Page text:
Date of Award


Degree Name

Doctor of Philosophy



First Advisor

Dr. Jonathan Bush

Second Advisor

Dr. Karen Vocke

Third Advisor

Dr. Meghann Meeusen

Fourth Advisor

Dr. Sarah Donovan


Virtual teaching, English language arts, independent reading, teacher adaptations


There is no doubt that the 2020-2021 school year was an unprecedented one. Around the world, COVID-19 school closures forced teachers to change their instructional practices with very little time, preparation, or guidance. While frustrating and challenging, experiences from this particular school year provide unique insight into pedagogical adaptations from in-person contexts to virtual ones.

This qualitative, grounded theory study examines the experiences of six secondary English Language Arts (ELA) teachers and their adaptations of independent reading pedagogies for their virtual classrooms during the 2020-2021 COVID-19-impacted school year. Independent reading is a practice that depends on proximal classroom factors including encouragement and advice from the teacher, time to read, access to a variety of book options, and a conducive reading environment (Atwell, 2007; Miller & Sharp, 2018; Gallagher, 2009; Hiebert, 2009; Gambrell, 2007). Because of these conditions, it is a particularly difficult pedagogy to adapt to a virtual learning context, and research about virtual independent reading is lacking.

Research participants were recruited using purposeful and snowball sampling from six U.S. midwestern junior high and high schools. In-depth, semi-structured virtual interviews were conducted during which participants were questioned about three topics: (1) the origins of the teacher’s decision to implement independent reading, (2) a depiction of what independent reading looked like in their in-person classrooms, and (3) a depiction of what independent reading looks like in their virtual classrooms. Transcripts were coded and analyzed using NVivo coding software, and a coding paradigm was developed. This paradigm includes causal conditions that underlie the teacher’s ability to implement independent reading in a virtual context, the context and intervening conditions that influenced teachers’ strategy development, strategies for adapting independent reading to online contexts, and consequences of those strategies. Finally, these codes were synthesized to create a framework of the barriers, teacher factors, strategies, and outcomes of adapting independent reading for virtual learning. Explanations of the five key themes and takeaways from the theoretical model are identified and described in narrative data. These themes are: (1) the barrier of book deserts amid e-book floods, (2) the intuitive appeal of independent reading, (3) adopting e-resources, (4) creating opportunities for book access, and (5) the free fall of independent reading.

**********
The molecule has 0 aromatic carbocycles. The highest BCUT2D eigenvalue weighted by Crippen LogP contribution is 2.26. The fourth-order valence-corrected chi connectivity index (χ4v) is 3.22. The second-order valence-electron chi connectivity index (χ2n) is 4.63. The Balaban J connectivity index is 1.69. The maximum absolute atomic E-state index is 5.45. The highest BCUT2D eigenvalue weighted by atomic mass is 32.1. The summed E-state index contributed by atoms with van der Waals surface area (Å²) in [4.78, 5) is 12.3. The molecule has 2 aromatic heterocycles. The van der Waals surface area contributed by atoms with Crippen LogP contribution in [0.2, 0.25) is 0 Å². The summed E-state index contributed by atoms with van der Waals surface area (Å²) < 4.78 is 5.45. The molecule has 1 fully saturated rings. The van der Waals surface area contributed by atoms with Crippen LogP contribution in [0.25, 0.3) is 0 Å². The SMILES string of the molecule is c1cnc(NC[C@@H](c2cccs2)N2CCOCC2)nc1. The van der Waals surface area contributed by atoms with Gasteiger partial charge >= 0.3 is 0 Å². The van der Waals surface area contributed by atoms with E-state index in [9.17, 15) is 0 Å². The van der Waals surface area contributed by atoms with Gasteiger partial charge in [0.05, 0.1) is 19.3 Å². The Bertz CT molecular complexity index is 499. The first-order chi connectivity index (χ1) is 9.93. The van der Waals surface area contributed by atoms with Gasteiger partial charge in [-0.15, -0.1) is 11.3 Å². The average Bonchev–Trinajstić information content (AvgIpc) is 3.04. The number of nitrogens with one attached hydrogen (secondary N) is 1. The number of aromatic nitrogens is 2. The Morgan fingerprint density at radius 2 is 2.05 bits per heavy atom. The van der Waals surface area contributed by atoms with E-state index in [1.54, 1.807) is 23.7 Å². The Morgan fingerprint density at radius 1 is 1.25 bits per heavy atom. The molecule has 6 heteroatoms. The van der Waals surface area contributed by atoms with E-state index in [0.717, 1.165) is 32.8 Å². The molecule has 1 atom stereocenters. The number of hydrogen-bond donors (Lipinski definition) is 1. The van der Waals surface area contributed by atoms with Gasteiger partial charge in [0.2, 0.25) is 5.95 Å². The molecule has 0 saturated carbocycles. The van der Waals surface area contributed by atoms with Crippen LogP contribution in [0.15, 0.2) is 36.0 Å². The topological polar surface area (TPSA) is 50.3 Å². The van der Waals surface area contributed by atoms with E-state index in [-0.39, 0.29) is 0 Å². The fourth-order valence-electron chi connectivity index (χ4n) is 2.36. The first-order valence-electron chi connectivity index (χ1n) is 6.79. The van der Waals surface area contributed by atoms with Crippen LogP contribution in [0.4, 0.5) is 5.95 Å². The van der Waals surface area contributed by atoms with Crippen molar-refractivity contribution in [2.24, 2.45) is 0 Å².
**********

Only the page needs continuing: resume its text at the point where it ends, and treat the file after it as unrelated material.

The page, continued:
The purpose of this project is to increase understandings about the ways independent reading practices—typically dependent on in-person classroom contexts—can be adapted to virtual spaces. What resources did teachers need to be able to do this successfully? What remained the same from in-person independent reading and what changed? How did teachers perceive the efficacy of the practice when done virtually? What challenges and successes did teachers have and what strategies did teachers implement? By examining the ways teachers have adapted their independent reading practices to virtual contexts, this study will inform and guide ELA teachers’ understandings and utilizations of independent reading as a pedagogical practice, both in-person and virtually, and contribute to the body of knowledge on reading instruction for teacher educators, teacher preparation programs, school administrations, and policy makers.

Access Setting

Dissertation-Open Access